Credit scores for millions of Americans may get a boost after July 1. It’s not because these consumers suddenly became more creditworthy or got better at managing credit cards. It’s a scoring change. But do these higher scores mean good news for you or lenders?
The three credit reporting bureaus—TransUnion, Equifax, Experian—have been adjusting how consumer scores are calculated since a 2015 settlement with 31 State Attorneys General. As a result, the average credit score may improve to 700 after the latest score changes are implemented July 1.
The changes affect scores by VantageScore, which is a reporting agency handling credit card data for TransUnion, Equinox and Experian. (FICO scores, which are used by most mortgage lenders, are apparently not impacted by the reporting change.)
So lenders may get a more accurate picture for some credit card users, though the higher scores may also lead to approval for riskier borrowers. It’s estimated some credit scores could jump as much as 20 to 40 points.
But you probably won’t see a boost if the following doesn’t apply to your credit history:
• Removal of some negative information, such as tax liens, civil judgments and medical debt.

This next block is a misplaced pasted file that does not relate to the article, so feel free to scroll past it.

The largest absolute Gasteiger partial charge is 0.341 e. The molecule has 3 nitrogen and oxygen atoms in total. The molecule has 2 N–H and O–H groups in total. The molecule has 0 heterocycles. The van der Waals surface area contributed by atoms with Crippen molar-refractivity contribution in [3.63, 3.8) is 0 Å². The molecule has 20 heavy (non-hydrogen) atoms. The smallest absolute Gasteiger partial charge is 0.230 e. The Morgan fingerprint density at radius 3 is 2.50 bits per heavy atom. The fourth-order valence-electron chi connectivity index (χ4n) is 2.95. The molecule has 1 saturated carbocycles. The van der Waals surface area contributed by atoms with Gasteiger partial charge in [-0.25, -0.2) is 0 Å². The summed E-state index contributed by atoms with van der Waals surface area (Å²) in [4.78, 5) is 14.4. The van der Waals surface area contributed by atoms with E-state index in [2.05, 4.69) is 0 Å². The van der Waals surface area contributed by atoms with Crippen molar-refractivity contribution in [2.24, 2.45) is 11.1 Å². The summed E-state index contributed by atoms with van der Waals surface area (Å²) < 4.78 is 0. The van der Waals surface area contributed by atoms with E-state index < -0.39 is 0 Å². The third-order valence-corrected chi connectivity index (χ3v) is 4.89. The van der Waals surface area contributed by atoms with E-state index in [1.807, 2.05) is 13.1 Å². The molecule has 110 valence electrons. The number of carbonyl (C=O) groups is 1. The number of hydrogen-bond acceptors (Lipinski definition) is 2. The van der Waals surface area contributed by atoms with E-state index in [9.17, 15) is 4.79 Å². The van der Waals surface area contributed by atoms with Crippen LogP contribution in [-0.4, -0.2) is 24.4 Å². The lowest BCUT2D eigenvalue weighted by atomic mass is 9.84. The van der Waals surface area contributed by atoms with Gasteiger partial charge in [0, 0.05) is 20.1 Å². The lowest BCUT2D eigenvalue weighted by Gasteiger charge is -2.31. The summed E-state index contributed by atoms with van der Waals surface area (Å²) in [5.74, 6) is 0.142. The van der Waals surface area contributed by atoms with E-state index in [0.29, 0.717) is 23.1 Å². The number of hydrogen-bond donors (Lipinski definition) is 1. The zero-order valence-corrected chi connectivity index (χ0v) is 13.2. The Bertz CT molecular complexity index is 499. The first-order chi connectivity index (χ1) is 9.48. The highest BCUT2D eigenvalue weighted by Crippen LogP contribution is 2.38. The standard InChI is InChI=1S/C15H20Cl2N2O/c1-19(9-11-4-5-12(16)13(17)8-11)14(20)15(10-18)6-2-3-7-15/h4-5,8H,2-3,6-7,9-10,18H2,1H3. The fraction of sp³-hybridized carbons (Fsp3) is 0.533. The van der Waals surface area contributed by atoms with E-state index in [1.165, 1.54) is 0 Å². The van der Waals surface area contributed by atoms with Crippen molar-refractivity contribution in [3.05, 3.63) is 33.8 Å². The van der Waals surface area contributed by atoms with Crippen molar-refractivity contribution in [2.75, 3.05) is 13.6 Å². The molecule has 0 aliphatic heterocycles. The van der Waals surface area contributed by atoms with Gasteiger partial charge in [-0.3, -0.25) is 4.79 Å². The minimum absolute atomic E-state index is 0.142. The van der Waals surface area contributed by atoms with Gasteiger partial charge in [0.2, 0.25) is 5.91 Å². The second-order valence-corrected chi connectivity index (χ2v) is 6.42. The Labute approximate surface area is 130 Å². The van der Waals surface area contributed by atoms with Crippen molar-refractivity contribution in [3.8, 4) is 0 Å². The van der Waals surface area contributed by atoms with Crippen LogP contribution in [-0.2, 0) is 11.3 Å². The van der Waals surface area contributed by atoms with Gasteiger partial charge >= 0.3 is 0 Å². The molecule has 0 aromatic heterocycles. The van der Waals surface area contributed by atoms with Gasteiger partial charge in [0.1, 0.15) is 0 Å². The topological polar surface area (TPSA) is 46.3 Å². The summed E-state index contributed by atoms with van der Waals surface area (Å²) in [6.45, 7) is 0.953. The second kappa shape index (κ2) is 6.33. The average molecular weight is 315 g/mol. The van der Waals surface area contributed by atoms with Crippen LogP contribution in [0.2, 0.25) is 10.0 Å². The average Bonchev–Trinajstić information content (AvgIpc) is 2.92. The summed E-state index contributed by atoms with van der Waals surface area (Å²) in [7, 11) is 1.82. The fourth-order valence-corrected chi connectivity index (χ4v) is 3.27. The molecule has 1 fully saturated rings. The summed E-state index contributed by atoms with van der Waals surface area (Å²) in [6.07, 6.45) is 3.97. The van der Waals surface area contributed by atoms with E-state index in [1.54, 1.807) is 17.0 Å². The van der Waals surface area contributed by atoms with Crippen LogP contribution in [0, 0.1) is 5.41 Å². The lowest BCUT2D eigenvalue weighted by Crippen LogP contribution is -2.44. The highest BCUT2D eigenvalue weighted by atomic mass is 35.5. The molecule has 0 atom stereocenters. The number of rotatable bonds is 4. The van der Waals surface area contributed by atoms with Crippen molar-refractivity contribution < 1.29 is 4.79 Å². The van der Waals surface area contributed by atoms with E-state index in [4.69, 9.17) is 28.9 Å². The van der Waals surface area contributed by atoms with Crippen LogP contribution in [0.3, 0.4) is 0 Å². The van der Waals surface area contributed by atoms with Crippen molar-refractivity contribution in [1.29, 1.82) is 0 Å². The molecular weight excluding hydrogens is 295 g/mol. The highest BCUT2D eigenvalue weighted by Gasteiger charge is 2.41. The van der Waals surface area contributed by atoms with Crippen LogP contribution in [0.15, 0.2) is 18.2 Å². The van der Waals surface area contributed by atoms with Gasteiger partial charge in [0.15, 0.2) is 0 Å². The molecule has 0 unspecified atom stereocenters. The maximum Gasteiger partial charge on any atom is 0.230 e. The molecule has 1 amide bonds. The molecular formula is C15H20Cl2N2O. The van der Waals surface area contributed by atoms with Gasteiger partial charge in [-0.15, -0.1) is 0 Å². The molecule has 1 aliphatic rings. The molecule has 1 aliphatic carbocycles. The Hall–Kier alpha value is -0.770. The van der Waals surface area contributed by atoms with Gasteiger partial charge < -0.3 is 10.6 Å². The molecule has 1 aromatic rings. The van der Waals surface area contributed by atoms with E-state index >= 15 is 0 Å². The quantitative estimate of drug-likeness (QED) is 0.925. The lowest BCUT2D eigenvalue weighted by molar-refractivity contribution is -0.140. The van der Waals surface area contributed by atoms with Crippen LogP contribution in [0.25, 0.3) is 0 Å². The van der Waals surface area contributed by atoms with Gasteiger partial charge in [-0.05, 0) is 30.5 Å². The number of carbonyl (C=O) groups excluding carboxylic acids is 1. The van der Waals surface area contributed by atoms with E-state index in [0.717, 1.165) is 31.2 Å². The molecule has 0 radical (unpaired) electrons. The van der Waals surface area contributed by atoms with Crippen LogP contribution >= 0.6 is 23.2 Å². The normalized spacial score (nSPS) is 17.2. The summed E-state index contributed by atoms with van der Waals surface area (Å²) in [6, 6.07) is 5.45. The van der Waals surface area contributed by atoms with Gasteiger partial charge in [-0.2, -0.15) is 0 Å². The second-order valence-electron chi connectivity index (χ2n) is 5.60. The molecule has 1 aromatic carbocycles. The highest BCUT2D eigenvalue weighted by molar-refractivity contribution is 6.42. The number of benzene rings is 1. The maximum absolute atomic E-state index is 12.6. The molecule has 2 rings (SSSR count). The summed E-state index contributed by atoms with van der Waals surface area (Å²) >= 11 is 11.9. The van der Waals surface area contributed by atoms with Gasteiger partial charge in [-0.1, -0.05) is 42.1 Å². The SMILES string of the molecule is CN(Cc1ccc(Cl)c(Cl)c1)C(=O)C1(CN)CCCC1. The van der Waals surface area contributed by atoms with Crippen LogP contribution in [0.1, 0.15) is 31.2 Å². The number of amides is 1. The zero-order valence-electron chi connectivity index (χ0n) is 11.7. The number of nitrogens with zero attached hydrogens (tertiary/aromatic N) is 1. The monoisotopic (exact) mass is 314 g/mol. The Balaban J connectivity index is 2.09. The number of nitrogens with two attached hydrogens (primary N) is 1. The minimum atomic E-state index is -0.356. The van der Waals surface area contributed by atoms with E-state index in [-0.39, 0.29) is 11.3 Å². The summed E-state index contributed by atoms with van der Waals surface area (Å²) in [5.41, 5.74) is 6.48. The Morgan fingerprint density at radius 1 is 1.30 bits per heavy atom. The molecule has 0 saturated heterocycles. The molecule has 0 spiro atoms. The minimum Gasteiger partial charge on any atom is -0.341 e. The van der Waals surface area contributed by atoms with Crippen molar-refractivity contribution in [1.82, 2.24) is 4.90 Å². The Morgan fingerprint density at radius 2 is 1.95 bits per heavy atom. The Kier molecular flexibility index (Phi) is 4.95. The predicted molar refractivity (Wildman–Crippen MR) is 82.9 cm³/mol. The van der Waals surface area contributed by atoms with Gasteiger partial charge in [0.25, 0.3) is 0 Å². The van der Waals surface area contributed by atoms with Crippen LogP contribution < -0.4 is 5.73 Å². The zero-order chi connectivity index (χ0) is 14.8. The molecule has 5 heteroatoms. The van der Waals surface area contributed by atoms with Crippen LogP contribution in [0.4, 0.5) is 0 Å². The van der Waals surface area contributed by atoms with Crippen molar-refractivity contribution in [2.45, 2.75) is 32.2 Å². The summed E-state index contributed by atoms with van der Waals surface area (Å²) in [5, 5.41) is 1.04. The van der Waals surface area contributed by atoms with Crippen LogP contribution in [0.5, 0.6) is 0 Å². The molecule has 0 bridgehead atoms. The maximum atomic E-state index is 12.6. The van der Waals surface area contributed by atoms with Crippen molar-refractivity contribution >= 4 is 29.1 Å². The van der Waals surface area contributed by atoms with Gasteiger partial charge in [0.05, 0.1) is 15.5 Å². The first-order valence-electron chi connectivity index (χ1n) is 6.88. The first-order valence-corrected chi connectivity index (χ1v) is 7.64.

In the past, information about a borrower who is taken to court by a creditor (for unpaid debts) has been included on a credit report. Now, it can’t be unless three specifics are listed: a person’s name, address, and Social Security number or date of birth. Oddly enough, most public records for tax liens and civil judgments do not include all this data, so it was sometimes keyed to the wrong credit report. Medical bills, which were reported as unpaid debt before insurance reimbursements were complete, now won’t be included until 180 days have passed.
• Forecasting trends to predict credit habits.
Rather than looking at 30 days of credit use, VantageScore will track your behavior patterns over the last 24 months instead. For example, your score may rise if you make larger payments regularly and get rid of debt, compared to a borrower who keeps several outstanding balances and just pays the minimum. So keeping credit cards you don’t use (and the credit limits) is not as much to your advantage as it has been. You may want to close some accounts.
• Using machine learning to score “credit-less” and “new-to-credit” consumers. Tracking your behaviors, such as if you pay your bills on time, can be used to factor how you will handle credit.
The factors comprising a credit score remain basically the same:
- 35% = Payment history (Do you pay on time?)
- 30% = How much you owe (Outstanding balance)
- 15% = Length of history (Had the cards long?)
- 10% = Utilization (How much credit do you use?)
- 10% = New credit (Applications made)
And, to maintain a good score, you still must:
- Pay every bill on time
- Keep your credit use low, using 30% or less of your card’s credit limit
- Balance revolving credit (credit cards) and installment credit (like auto loans)
- Don’t apply for new credit accounts too often
The best way to know if your credit report has been impacted by VantageScore reporting changes? Go to www.annualcreditreport.com where you can access your credit history once a year for each credit bureau (each one reports credit data a bit differently).